February 14, 2019
TWENTY-FOURTH GROUP OF MANSFIELD FELLOWS ANNOUNCED
(Washington, D.C.) The Maureen and Mike Mansfield Foundation is pleased to announce nine Mansfield Fellows for 2019-2020. This is the twenty-fourth group of Fellows to have been selected for the Mike Mansfield Fellowship Program, which was established by Congress in 1994 to build a corps of U.S. government officials with substantial Japan expertise. This group will join a total of 159 previous Fellows, representing twenty-eight federal agencies, commissions, and the U.S. Congress. Members of the twenty-fourth group of Mansfield Fellows include:
– Michel Call, Engineer, Office of Nuclear Material Safety and Safeguards, Nuclear Regulatory Commission
– Lindsey Constantino, International Transportation Specialist, Office of Hazardous Materials Safety, Pipeline and Hazardous Materials Safety Administration, Department of Transportation
– Anna Krueger, Economist, Office of Resource Conservation and Recovery, Environmental Protection Agency
– Ho-Joon Lim, International Program Manager, Aviation Safety/Aircraft Certification Service, Federal Aviation Administration
– John McLaughlin, Education Program Specialist/Federal Program Coordinator, Office of Elementary and Secondary Education, Department of Education
– Captain Branden Turnbough, Logistics Officer, U.S. Air Force
– Leopold Wetula, Project Development Lead, Build America Bureau, Office of the Under Secretary for Policy, Department of Transportation
– Gunnery Sergeant Courtney Yountz, Strategic Electromagnetic Spectrum Manager, United States Marine Corps
– Ann Zachariah, Attorney-Advisor, U.S. Customs and Border Protection, Department of Homeland Security
During the year-long Fellowship Program, Mansfield Fellows participate in a seven-week intensive Japanese language program in Ishikawa Prefecture and ten months of placements, primarily in Japanese government agencies in Tokyo. By working side-by-side with their counterparts in Japan’s ministries and agencies, National Diet, and non-governmental organizations, the Fellows will deepen their understanding of Japan’s government and policymaking process. This experience — and the contacts the Fellows make in the Japanese government and in the business, professional, and academic communities — will contribute to their work on Japan and Asia-related programs and policies when they return to federal government service.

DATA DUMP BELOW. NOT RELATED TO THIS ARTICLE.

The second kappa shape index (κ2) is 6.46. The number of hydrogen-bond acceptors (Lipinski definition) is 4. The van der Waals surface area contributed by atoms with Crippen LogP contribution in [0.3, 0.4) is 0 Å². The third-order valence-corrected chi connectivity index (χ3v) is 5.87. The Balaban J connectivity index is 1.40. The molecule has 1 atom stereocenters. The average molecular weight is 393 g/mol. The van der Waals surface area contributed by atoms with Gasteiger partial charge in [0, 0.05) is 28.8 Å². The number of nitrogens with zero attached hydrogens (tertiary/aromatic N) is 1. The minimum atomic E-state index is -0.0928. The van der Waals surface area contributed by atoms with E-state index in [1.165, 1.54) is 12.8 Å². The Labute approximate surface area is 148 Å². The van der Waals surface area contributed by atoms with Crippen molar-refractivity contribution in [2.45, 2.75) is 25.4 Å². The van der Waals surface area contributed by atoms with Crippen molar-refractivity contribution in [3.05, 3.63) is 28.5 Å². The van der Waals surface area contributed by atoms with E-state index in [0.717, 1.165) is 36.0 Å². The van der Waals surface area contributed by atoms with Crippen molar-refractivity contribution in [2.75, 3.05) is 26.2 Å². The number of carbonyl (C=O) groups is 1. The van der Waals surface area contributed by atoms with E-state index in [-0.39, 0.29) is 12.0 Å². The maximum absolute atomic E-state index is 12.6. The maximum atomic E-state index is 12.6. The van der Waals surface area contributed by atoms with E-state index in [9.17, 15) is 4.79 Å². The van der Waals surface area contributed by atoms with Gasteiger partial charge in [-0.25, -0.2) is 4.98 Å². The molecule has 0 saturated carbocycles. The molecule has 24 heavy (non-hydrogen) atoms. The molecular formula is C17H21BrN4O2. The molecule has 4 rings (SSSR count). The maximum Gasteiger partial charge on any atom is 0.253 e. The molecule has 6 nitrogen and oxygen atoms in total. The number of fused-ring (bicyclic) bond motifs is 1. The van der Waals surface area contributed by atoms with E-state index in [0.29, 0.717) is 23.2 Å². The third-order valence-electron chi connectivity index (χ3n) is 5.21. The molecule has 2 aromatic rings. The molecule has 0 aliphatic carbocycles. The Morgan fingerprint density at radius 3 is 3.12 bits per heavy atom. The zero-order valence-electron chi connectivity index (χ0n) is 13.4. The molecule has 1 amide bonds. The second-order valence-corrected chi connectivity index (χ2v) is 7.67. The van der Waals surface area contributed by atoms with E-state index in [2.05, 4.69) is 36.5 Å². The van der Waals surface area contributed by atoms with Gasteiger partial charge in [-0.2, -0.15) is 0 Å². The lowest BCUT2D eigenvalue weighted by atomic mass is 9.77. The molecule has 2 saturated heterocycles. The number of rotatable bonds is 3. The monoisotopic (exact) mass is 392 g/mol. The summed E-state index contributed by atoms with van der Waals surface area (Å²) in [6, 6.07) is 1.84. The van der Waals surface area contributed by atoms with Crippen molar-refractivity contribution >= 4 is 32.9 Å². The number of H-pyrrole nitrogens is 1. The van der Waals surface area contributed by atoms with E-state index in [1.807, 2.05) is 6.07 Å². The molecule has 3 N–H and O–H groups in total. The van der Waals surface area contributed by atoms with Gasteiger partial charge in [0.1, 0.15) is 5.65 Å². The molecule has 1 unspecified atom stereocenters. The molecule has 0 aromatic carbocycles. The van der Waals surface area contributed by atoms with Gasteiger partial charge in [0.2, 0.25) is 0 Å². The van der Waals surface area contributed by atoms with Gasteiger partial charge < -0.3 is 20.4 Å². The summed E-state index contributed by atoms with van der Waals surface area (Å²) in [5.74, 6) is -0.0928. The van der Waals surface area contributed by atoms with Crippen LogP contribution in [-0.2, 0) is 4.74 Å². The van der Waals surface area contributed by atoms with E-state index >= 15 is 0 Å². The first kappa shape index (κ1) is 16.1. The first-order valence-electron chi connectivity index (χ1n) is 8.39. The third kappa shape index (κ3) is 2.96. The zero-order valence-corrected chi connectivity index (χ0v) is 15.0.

“I am sure Ambassador Mansfield would be proud of the 24th class of fellows who will sustain his effort to nurture the U.S.-Japan Alliance. The new Mansfield Fellows are experts in areas ranging from environmental economics and nuclear engineering to education and aviation safety,” said Frank Jannuzi, President and CEO of the Mansfield Foundation. “The experience the Fellows will gain will further their own understanding of U.S. government policies in a global context, and contribute to the institutional knowledge of their home agencies.”
“These nine federal employees are excited to work with and learn from their counterpart agencies in Japan,” added Benjamin Self, Vice President of the Mansfield Foundation and Director of the Mike Mansfield Fellowship Program. “Ambassador Mansfield saw our two countries as possessing ‘the most important bilateral relationship in the world – bar none.’ The Fellows will strengthen the deep, working-level understanding between the governments of the United States and Japan. As their careers progress, each will facilitate closer cooperation on issues critical to both of our countries.”
The Mike Mansfield Program is administered by the Maureen and Mike Mansfield Foundation with funding from the U.S. Department of State.
The Maureen and Mike Mansfield Foundation is a 501(c)(3) organization that promotes understanding and cooperation in U.S.-Asia relations. It was established in 1983 to honor Mike Mansfield (1903-2001), a revered public servant, statesman and diplomat who played a pivotal role in many of the key domestic and international issues of the 20th century as U.S. congressman from Montana, Senate majority leader and finally as U.S. ambassador to Japan. Maureen and Mike Mansfield’s values, ideals and vision for U.S.-Asia relations continue through the Foundation’s exchanges, dialogues, research and educational programs, which create networks among U.S. and Asian leaders, explore the underlying issues influencing public policies, and increase awareness about the nations and peoples of Asia. The Foundation has offices in Washington, D.C.; Tokyo, Japan; and Missoula, Montana.